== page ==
Stories about Censorship from September, 2014
Academics from various universities in Thailand have deplored the action taken by the army and the government as an attack on academic freedom.
Media expert and founding member of the Russian blogosphere Anton Nossik explains why he thinks the end is nigh in Russia for websites used by billions around the globe.
The justifications for preparing a “self-sufficient RuNet” are weak. The tools necessary for such a feat, moreover, would empower the Kremlin to restrict Russia's vital communications in an instant.
Liza Bogutskaya's outspokenness against what she sees as Russia's illegal occupation of Crimea has made her a favorite of pro-Ukrainians online and an enemy of the Russian state administering Crimea.
Popular Macedonian hip-hop artist has seen his career come to a near stop after releasing a song and music video that discusses freedom of speech issues in Macedonia.
What kind of information is in the public interest? Is it possible (or desirable) to define this? Free expression attorney Ramiro Alvarez examines this question in the context of Argentina.
The number of criminal cases opened on extremism charges in Russia doubled during 2014, and the Internet is responsible for the growth, as more political activity and activism happen online.
After Years of Censorship in Pakistan, Zeejah Fazli Is Trying to Fix Islamabad’s Fractured Music Industry
Meet guitarist Zeejah Fazli who works hard to create new opportunities in Islamabad’s limited music industry.
According to Iran’s list of Computer Crimes, the distribution of both circumvention technology and instructions to use such tools are both illegal. Violating these laws can result in severe punishment.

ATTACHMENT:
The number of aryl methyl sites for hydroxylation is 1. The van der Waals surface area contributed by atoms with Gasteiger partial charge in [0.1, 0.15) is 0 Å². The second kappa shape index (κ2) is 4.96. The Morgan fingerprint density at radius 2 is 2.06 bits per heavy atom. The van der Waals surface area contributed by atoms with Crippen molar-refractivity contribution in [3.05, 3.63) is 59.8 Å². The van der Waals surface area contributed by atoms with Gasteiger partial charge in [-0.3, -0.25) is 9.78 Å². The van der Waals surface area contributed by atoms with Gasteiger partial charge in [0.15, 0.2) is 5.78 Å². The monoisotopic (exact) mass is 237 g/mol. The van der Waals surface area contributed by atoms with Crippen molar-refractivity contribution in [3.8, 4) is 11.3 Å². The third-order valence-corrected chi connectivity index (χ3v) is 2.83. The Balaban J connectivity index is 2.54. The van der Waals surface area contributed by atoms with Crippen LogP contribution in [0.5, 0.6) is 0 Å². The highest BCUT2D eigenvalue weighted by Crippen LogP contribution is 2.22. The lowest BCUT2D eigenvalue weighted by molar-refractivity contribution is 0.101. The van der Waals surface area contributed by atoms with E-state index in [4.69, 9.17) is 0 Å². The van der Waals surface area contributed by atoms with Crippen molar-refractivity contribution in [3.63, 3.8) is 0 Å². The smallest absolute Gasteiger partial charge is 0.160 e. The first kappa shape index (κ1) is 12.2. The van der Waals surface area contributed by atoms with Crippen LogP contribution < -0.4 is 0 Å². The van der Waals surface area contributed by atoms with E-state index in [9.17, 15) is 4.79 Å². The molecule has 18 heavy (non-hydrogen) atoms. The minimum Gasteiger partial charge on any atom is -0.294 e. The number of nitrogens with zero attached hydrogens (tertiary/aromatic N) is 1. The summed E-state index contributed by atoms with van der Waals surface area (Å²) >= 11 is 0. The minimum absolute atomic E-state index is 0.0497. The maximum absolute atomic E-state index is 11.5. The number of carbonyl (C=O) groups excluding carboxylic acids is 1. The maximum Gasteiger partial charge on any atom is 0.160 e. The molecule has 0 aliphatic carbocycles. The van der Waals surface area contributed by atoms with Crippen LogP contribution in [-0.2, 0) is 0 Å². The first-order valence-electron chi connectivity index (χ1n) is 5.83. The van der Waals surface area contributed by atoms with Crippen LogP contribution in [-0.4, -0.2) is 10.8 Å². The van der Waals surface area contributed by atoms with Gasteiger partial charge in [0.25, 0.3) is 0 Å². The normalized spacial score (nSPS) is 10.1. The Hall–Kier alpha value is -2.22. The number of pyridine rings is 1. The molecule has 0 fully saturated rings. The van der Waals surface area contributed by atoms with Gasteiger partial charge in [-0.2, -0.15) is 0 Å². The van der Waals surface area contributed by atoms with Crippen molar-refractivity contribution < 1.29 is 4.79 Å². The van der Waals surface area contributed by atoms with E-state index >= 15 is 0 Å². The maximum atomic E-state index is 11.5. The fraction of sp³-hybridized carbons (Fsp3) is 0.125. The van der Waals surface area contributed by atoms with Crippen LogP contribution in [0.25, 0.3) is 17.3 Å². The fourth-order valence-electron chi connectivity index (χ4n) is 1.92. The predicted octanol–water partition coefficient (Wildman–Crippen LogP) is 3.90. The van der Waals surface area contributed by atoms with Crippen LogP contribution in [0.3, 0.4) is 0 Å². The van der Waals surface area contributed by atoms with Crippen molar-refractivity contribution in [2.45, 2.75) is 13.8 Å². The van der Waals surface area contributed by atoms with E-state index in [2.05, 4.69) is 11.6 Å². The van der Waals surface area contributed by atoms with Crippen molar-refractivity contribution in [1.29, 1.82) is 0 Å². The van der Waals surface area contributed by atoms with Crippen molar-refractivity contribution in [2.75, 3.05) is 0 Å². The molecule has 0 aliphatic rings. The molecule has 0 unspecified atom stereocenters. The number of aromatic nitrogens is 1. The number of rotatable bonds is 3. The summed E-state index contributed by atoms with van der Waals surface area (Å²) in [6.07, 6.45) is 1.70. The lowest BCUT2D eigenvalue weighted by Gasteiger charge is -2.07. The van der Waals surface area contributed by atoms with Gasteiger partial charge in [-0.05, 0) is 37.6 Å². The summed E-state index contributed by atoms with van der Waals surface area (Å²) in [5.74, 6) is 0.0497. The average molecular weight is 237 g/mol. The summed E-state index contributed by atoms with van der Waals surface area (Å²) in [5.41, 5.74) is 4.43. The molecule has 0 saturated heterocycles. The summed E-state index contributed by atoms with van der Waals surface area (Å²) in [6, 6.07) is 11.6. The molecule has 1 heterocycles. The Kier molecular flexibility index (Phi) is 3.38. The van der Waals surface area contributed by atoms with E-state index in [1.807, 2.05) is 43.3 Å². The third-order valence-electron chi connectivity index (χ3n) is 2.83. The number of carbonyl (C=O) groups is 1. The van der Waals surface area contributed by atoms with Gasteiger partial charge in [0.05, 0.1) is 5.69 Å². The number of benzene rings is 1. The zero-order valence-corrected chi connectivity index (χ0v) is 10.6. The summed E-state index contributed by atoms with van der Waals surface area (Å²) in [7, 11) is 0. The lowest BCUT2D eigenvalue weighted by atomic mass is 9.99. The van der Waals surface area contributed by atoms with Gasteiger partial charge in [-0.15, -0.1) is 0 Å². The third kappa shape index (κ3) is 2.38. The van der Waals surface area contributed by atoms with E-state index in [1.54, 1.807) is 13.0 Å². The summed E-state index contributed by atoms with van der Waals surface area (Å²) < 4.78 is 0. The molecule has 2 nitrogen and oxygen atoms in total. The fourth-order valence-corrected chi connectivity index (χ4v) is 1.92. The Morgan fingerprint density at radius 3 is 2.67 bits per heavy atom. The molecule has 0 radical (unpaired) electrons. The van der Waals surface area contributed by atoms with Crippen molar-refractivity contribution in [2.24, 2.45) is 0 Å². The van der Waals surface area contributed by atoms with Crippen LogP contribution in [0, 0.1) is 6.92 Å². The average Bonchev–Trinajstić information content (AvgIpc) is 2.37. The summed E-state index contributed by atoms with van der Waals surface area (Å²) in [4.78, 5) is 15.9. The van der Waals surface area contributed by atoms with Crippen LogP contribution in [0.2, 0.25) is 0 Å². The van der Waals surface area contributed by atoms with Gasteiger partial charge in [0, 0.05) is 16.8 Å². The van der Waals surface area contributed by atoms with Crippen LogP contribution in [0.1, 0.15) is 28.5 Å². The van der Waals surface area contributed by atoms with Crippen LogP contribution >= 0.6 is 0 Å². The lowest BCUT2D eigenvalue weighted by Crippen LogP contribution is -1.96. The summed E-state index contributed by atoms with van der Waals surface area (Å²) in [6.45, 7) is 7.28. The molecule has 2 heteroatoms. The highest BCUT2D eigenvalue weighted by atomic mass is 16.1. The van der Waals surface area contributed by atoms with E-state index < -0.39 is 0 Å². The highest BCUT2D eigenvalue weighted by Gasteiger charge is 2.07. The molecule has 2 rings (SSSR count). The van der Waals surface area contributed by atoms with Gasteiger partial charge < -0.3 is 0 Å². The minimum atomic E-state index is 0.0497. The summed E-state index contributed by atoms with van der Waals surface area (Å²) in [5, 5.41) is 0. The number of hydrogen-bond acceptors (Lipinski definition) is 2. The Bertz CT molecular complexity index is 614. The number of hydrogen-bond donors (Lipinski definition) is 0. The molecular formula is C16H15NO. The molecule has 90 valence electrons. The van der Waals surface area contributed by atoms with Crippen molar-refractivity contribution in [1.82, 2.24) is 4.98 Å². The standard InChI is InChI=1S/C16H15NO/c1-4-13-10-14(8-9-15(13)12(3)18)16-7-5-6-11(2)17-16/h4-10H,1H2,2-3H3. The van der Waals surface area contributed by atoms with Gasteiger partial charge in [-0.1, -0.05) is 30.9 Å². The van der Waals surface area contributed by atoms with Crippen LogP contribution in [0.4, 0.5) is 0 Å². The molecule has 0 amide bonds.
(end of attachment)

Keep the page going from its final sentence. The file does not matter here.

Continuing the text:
The no-holds-barred, muckraking blog had become both notorious and controversial among people interested in local politics -- and then it was blocked, without warning.
The Chinese government has a heavy hand when it comes to online content. But exactly which government authorities set Internet censorship policy? A citizen lawsuit against China Unicom seeks answers.
Hu Yong, associate professor at Peking University’s School of Journalism and Communication, explained the issue at stake regarding China's latest regulations on instant messaging tools on Chinafile. The regulations forbidden...
Internet users worry that the decision, made by the Ministry of Justice, could lead the government down a slippery slope to greater censorship.
Iranian news sites that do comply with registration requirements will receive a government subsidy.
Iranian Political satirist Kambiz Hosseini on anger, the Islamic Republic and why his therapist made him buy a satellite dish.
The heyday of social media scoops from inside the Russian war machine may be over. Or maybe not. Some soldiers will always manage to sneak in phones.
A deputy in the Russian parliament thinks the United States might cut off Russia's internet and suggests Russians take measures to get ready for the information blackout.
Previously filled with interesting or amusing content, with only occasional forays into the world of politics, now Sedelnikov's blog is entirely devoted to covering the conflict in Eastern Ukraine.
Melody Sundberg analyses freedom of expression in Ethiopia after detained Ethiopian bloggers spent 100 days in prison: Ethiopia is with its almost 94 million population the second most populated country...
Russian VKontakte and Odnoklassniki networks dominate the social media market in Ukraine, according to new research from Russian Internet giant Yandex.